Not only are gay soldiers at risk in South Korea’s army, but so too are transgender soldiers.
A transgender soldier who enlisted in South Korea’s army as a man but wanted to continue serving as a woman after sex reassignment surgery has been discharged. And now, she’s planning to sue over the dismissal.
According to the Wall Street Journal, Staff Sgt. Byun Hee-soo, who’s in her 20s, enlisted in the military in 2017. She says it has been her childhood dream to serve in the military.
“I want to show that I can protect the nation as an excellent soldier regardless of my gender identity,” she told reporters Wednesday after her discharge. “Please allow me the opportunity.”
The country of South Korea is complicated in its social and legal stance. It stands fairly centered on liberal and conservative notions, but like the U.S.A. it struggles with some toxic conservative laws. For instance, the country still undergoes a two-three year draft for all male citizens (in order to defend against North Korea). In addition, same-sex relations within the military are punished with a possible two years in prison. Even further, some military higher-ups have been caught using Grindr to trap gay soldiers into violating the code.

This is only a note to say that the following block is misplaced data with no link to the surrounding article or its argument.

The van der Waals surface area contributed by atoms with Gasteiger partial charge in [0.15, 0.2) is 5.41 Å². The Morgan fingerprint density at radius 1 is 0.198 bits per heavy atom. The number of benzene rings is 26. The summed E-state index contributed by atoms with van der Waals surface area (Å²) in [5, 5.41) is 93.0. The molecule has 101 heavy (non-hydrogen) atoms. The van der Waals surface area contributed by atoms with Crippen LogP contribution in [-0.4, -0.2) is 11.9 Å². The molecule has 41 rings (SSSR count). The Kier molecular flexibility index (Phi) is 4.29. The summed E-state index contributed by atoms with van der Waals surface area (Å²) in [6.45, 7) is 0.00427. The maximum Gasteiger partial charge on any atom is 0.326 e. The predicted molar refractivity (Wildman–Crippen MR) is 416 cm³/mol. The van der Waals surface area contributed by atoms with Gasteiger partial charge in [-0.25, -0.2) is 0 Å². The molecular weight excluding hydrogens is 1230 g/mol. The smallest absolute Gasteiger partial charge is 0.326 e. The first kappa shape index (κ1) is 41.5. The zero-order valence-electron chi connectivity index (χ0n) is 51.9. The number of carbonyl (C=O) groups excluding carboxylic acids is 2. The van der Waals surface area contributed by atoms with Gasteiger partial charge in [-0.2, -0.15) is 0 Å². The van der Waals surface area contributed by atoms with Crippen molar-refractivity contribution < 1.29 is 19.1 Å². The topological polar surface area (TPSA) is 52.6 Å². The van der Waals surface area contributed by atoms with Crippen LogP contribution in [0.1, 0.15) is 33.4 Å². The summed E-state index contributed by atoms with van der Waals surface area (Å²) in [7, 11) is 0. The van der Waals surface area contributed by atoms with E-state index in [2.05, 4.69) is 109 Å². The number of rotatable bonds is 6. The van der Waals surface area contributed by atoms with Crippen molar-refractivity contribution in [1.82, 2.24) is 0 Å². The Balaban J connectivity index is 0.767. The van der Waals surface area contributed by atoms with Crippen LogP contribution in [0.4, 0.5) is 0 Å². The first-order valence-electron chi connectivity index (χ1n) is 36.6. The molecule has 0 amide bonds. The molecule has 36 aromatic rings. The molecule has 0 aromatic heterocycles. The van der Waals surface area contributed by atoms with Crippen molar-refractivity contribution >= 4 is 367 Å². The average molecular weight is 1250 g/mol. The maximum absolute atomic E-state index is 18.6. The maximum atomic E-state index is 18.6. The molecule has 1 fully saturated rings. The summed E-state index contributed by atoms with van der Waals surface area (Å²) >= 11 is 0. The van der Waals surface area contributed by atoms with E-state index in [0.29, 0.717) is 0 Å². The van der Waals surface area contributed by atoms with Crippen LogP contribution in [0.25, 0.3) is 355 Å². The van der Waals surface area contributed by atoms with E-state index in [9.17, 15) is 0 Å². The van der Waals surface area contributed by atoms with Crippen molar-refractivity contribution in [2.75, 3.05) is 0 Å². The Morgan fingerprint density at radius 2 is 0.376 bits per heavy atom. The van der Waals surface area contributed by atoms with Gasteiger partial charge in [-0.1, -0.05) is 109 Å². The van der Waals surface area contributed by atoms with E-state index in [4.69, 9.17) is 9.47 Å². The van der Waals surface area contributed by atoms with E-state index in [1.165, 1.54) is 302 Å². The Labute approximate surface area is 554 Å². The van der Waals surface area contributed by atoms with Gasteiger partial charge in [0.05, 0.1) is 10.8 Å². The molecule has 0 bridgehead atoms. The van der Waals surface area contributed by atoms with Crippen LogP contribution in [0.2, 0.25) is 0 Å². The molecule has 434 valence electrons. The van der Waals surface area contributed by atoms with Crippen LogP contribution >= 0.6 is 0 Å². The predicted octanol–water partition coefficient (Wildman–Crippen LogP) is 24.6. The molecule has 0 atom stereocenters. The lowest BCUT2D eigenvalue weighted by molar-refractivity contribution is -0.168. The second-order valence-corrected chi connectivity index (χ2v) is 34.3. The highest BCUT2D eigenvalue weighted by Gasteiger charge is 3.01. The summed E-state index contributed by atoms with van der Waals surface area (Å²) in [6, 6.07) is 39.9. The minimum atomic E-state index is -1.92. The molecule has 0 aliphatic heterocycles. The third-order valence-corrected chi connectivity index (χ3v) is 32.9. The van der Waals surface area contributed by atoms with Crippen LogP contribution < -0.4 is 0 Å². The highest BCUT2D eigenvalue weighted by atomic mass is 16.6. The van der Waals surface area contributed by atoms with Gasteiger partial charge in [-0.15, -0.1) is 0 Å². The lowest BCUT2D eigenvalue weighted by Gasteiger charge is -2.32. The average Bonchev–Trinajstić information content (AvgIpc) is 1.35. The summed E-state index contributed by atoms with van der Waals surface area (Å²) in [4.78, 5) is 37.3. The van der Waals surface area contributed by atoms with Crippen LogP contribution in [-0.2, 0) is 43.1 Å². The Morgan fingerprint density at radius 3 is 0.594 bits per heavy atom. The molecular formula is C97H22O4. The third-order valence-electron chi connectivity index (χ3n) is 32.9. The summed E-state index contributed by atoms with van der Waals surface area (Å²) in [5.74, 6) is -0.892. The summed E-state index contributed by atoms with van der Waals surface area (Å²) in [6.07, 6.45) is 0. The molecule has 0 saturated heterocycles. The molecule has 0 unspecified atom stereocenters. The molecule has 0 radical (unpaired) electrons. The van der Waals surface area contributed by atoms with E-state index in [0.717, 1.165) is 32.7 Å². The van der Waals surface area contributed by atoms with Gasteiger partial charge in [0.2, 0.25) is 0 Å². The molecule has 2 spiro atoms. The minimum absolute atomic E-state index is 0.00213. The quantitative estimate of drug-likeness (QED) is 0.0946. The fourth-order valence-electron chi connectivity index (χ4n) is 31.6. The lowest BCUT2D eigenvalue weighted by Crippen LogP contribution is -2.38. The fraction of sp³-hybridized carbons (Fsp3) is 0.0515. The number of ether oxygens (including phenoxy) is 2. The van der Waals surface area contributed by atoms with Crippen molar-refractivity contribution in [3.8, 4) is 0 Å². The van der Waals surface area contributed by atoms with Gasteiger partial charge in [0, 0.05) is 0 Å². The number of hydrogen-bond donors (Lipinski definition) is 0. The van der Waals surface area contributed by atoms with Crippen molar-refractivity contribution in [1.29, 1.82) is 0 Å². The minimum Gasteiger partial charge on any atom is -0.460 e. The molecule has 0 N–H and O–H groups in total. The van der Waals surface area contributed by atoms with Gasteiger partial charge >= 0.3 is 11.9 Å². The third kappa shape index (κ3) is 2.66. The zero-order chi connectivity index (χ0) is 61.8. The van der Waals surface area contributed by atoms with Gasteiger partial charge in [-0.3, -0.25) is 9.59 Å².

That said, the military has no specific law against transgender service members. Yet, Sgt. Byn Hee-soo was discharged effective Jan 24. As a defense for this action, military higher-ups quoted a military code stating that soldiers who remove or damage their genitals are physically or mentally imbalanced. Sgt. Byun, however, argues that she went through the surgery to relieve herself of depression. She also says her unit supported her decision.
LGBTQ rights groups have expressed outrage at Sgt. Byun’s dismissal. In addition, Lim Tae-hoon of the military rights center noted that the military chose to discharge Sgt. Byun with less than a week’s notice instead of providing the usual three-months’ notice.
“This is outright discrimination,” said Kyeoul Kim who heads the Trans Liberation Front.